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Understanding Bear Behavior

Understanding Bear Behavior

A bear hunt is as about as much fun as a hunter can have. The anticipation of hunting something dangerous in breathtakingly beautiful country—plus good odds of taking a decent bear—make it one of the best hunts for the money.

To stalk a bear successfully is to employ every hunting skill you possess. You must be attuned to the wind, as bears have a keen sense of smell. You must walk silently, as their sense of hearing is stereophonic. You may be fooled by a bear’s myopic sight, but if its other senses detect your approach, you won’t even get close to these remarkably savvy animals. 

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Know Your Foe

  • Sense of smell. A bear has a better nose than almost any other game animal, and just one whiff of human odor will cause a bear to vamoose. A bear can smell 2,100 times better than you can. A bear can smell your breakfast 20 miles away if the wind is right. Bear hunters who are not fanatical about the way they smell are not often rewarded with big trophy bears. Don't smoke while hunting and always stay downwind.

    When packing for your bear hunting trip, select clothing that you will only wear at the tree stand while hunting. In advance, wash these clothes with scent-free detergent. After that, run them though the wash at least twice more with no detergent. Add 1/2 cup of white vinegar in the final rinse to remove all residue. This will help ensure your clothes are scent free. Pack your hunting clothes in a plastic bag to keep them scent free. If you are a smoker, do not smoke while wearing your hunting clothes. If you smoke in the tree stand, you are basically wasting your time if you expect a big trophy bear to come within sight.

  • Think mint. Most bears love the smell of mint. If you go on a camping trip in many state parks, the wardens will tell you not to keep mint toothpaste or mint gum in your tent because the bears will smell it and go after it. The bear's craving for mint can be used to your advantage.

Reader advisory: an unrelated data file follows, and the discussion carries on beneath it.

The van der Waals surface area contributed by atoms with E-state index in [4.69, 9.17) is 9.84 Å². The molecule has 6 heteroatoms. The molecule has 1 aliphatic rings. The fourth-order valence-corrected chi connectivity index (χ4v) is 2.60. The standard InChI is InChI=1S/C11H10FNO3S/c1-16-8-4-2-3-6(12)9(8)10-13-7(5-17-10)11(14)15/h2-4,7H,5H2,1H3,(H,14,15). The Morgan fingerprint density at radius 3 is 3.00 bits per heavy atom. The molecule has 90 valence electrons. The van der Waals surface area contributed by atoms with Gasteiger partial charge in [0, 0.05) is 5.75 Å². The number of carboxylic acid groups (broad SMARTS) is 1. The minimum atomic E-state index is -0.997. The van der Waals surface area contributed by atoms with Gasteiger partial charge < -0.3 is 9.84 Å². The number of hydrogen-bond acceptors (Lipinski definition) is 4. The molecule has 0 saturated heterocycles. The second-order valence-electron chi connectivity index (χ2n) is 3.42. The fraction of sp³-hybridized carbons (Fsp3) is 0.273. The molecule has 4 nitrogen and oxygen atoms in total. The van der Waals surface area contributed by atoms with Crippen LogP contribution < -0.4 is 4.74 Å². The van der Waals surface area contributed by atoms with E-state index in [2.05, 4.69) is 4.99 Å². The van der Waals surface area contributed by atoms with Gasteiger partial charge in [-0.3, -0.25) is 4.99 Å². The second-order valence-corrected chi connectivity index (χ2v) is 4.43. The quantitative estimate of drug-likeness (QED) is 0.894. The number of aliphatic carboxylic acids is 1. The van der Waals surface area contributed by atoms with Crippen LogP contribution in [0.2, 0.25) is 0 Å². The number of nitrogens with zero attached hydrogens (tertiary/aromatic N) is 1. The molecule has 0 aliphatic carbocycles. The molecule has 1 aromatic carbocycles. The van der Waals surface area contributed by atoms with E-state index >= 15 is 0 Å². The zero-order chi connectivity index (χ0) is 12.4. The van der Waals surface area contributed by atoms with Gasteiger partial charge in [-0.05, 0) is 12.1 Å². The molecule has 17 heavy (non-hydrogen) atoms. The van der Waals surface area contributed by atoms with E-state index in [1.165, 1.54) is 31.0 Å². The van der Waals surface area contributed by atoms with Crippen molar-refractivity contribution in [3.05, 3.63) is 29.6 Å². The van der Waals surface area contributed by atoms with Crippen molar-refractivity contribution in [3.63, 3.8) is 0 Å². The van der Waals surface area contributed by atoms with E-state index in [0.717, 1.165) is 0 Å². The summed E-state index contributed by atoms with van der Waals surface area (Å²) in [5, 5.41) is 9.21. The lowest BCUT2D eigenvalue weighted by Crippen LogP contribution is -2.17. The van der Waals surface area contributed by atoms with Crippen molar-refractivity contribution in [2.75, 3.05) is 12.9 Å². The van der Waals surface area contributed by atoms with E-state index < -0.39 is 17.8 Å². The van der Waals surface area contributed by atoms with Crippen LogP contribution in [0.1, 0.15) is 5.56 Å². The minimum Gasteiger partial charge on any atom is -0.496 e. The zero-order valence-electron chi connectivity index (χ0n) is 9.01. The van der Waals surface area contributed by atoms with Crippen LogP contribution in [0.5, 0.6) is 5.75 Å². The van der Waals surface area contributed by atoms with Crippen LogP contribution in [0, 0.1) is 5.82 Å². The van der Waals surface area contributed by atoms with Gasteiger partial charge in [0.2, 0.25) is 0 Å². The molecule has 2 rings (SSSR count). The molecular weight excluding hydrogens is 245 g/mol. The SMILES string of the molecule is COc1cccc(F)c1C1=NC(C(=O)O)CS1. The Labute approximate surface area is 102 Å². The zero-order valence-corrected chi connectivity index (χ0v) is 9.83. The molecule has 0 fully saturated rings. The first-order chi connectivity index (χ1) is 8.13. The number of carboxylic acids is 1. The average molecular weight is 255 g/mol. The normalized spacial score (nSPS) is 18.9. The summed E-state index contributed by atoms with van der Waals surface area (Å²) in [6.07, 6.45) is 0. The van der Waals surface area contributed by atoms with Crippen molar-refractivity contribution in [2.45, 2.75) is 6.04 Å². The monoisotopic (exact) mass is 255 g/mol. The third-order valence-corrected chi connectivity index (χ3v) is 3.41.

Find some mint soap. You may have to go to a health food store or shop online. The morning before the hunt, take a shower using the mint soap. Brush your teeth with mint toothpaste. Chew mint gum while in the tree stand and conisder having a glass of mint tea before the hunt and even keep a few bags of mint tea in your pockets. 

  • Hearing. The shape of bear's ears is mainly responsible for their extraordinary hearing. A bear's hearing is about four times that of yours. Rubbing of cloth or twisting of your tree stand can produce sounds that the bear can hear and you can't. Older male bears develop a crowned head and their ears move out to the sides giving them stereoscopic hearing, which allows them to pinpoint the origin of the sounds they hear. This is another reason why big old bears are harder to get. With this in mind, it is imperative to stay absolutely still. If you must move; do so very slowly. 

  • Vision. Contrary to folklore, bears can see quite well. Bears see in color and have quality of vision similar to humans. Their night vision is excellent and they are particularly attuned to detecting movement. It is believed that they rely on their other senses, such as their sense of smell, more than their eyesight which may account for the folklore. Bears are nocturnal. They have a reflective layer in the back of the eye called the tarpetum lucidum. In addition, as a bear gets older they become nearsighted so the brain compensates by being more sensitive to color differentiation. Just remember, the fact that you can't see them does not mean they cannot see you.